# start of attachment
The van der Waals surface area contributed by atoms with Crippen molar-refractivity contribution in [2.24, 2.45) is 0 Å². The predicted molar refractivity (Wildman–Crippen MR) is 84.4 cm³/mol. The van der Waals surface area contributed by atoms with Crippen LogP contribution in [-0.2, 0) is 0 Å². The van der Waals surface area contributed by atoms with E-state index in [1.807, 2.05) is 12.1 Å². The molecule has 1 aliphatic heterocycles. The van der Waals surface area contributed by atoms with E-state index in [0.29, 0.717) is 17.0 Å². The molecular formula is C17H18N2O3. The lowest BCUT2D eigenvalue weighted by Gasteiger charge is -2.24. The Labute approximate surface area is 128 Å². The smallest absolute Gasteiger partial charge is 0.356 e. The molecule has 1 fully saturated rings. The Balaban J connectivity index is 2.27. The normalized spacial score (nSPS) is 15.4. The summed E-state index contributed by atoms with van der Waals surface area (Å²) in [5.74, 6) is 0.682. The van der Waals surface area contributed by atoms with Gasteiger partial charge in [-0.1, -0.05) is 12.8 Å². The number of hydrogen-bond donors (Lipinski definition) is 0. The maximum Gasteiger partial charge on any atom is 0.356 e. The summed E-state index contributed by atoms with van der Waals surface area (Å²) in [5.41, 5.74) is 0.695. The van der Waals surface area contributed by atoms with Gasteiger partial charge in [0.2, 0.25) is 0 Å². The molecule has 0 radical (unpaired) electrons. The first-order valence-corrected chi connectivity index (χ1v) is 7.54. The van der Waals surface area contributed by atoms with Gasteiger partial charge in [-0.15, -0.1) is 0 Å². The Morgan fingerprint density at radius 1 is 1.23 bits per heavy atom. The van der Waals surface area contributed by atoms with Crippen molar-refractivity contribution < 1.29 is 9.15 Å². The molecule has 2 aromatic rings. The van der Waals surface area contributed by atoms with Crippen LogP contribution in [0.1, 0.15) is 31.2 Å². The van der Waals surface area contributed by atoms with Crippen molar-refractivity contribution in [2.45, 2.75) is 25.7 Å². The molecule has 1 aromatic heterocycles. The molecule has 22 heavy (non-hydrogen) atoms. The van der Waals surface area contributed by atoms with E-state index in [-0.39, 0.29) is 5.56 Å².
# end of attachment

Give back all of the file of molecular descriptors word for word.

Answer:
The van der Waals surface area contributed by atoms with Crippen molar-refractivity contribution in [2.24, 2.45) is 0 Å². The predicted molar refractivity (Wildman–Crippen MR) is 84.4 cm³/mol. The van der Waals surface area contributed by atoms with Crippen LogP contribution in [-0.2, 0) is 0 Å². The van der Waals surface area contributed by atoms with E-state index in [1.807, 2.05) is 12.1 Å². The molecule has 1 aliphatic heterocycles. The van der Waals surface area contributed by atoms with E-state index in [0.29, 0.717) is 17.0 Å². The molecular formula is C17H18N2O3. The lowest BCUT2D eigenvalue weighted by Gasteiger charge is -2.24. The Labute approximate surface area is 128 Å². The smallest absolute Gasteiger partial charge is 0.356 e. The molecule has 1 fully saturated rings. The Balaban J connectivity index is 2.27. The normalized spacial score (nSPS) is 15.4. The summed E-state index contributed by atoms with van der Waals surface area (Å²) in [5.74, 6) is 0.682. The van der Waals surface area contributed by atoms with Gasteiger partial charge in [-0.1, -0.05) is 12.8 Å². The number of hydrogen-bond donors (Lipinski definition) is 0. The maximum Gasteiger partial charge on any atom is 0.356 e. The summed E-state index contributed by atoms with van der Waals surface area (Å²) in [5.41, 5.74) is 0.695. The van der Waals surface area contributed by atoms with Gasteiger partial charge in [0.2, 0.25) is 0 Å². The molecule has 0 radical (unpaired) electrons. The first-order valence-corrected chi connectivity index (χ1v) is 7.54. The van der Waals surface area contributed by atoms with Gasteiger partial charge in [-0.15, -0.1) is 0 Å². The Morgan fingerprint density at radius 1 is 1.23 bits per heavy atom. The van der Waals surface area contributed by atoms with Crippen molar-refractivity contribution < 1.29 is 9.15 Å². The molecule has 2 aromatic rings. The van der Waals surface area contributed by atoms with Crippen LogP contribution in [0.1, 0.15) is 31.2 Å². The van der Waals surface area contributed by atoms with Crippen molar-refractivity contribution in [2.45, 2.75) is 25.7 Å². The molecule has 1 aromatic heterocycles. The molecule has 22 heavy (non-hydrogen) atoms. The van der Waals surface area contributed by atoms with E-state index in [-0.39, 0.29) is 5.56 Å².